"I think Ed Cooley has done as good a job of coaching his team as anybody in the country," Creighton coach Greg McDermott said. "... To his credit, his team has really willed their way, in my opinion, into an NCAA tournament. We've played teams from the Big Ten and the Pac-12 that are on the bubble, and the team we're playing tomorrow night is much better, in my opinion."
The Blue Jays, meanwhile, are looking to close out a stellar debut season in the Big East with a championship win that would not only be historic -- after a 86-78 win over Xavier in the semifinals, Creighton is the first team since Villanova in 1981 to reach the Big East tournament championship in its first season in the conference -- but would also signal a changing of the guard in one of basketball's most fabled conferences.
"I think in the back of our minds, we felt like we could compete in this league, simply because -- we just have so much experience and guys who know how to play basketball," Greg McDermott said. "... So I don't know that we were surprised (to be here). We're honored, but these guys have averaged 26, 27 wins a game over the last four years, and I think there's something to knowing how to win and understanding how to win."
"It's just an unreal feeling," added forward Ethan Wragge, who had 17 points in the Creighton victory. "Five years ago I was just playing in the Missouri Valley and now tomorrow we'll be playing for one of the most historic college tournaments of all time."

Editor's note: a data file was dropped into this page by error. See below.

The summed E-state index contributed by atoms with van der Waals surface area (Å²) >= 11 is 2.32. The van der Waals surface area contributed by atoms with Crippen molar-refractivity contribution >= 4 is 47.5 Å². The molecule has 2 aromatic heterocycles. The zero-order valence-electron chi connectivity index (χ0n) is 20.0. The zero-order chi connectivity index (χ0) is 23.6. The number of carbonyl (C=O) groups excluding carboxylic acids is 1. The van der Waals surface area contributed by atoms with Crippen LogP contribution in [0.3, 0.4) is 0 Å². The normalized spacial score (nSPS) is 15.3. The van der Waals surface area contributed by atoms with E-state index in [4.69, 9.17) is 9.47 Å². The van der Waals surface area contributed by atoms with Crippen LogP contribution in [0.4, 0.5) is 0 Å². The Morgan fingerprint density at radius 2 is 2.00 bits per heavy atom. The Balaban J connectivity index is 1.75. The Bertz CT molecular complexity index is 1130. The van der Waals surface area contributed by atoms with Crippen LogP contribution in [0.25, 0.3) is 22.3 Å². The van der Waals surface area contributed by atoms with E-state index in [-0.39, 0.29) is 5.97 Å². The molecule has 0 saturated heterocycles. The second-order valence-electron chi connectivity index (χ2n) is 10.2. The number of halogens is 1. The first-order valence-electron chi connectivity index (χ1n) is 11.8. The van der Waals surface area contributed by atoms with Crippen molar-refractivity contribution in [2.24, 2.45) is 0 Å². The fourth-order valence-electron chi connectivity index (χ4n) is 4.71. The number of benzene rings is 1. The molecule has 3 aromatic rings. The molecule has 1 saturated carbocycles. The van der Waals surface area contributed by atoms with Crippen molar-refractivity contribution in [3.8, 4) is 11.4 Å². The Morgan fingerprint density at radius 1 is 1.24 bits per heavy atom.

With success on a bigger stage, however, comes elevated expectations. A conference title could help Creighton (26-6) leapfrog Villanova as the highest-seeded Big East team in the NCAA tournament, where just being there will no longer be good enough.
Creighton has lost in the round of 32 in each of the last two NCAA tournaments. But with 32 points Friday, Doug McDermott became the first Creighton player with three straight 30-point games since Benoit Benjamin in 1985, and he'll be expected to maintain that pace -- or something like it -- if Creighton is to emerge as a championship contender.
But first things first, Saturday's bout between two teams with starkly different Big East histories -- one looking to return to glory after two decades on the lam and another aiming to spark a legacy in its first year among the big boys. There's some poetry in the matchup, but that means little to the players and coaches involved.
"Man, I'm not thinking about that, baby," Cooley said after Providence's win. "I'm not thinking about that. I'm just thinking about how we can beat whoever wins. We've played them. We played Creighton, we played Xavier, we split them both. I'm thinking about the moment. I'm in the moment right now."
Added Doug McDermott: "It's what we all dream for. It's pretty crazy that we're already here and we're playing a good Providence team. It's going to be a special feeling when we walk out there tomorrow."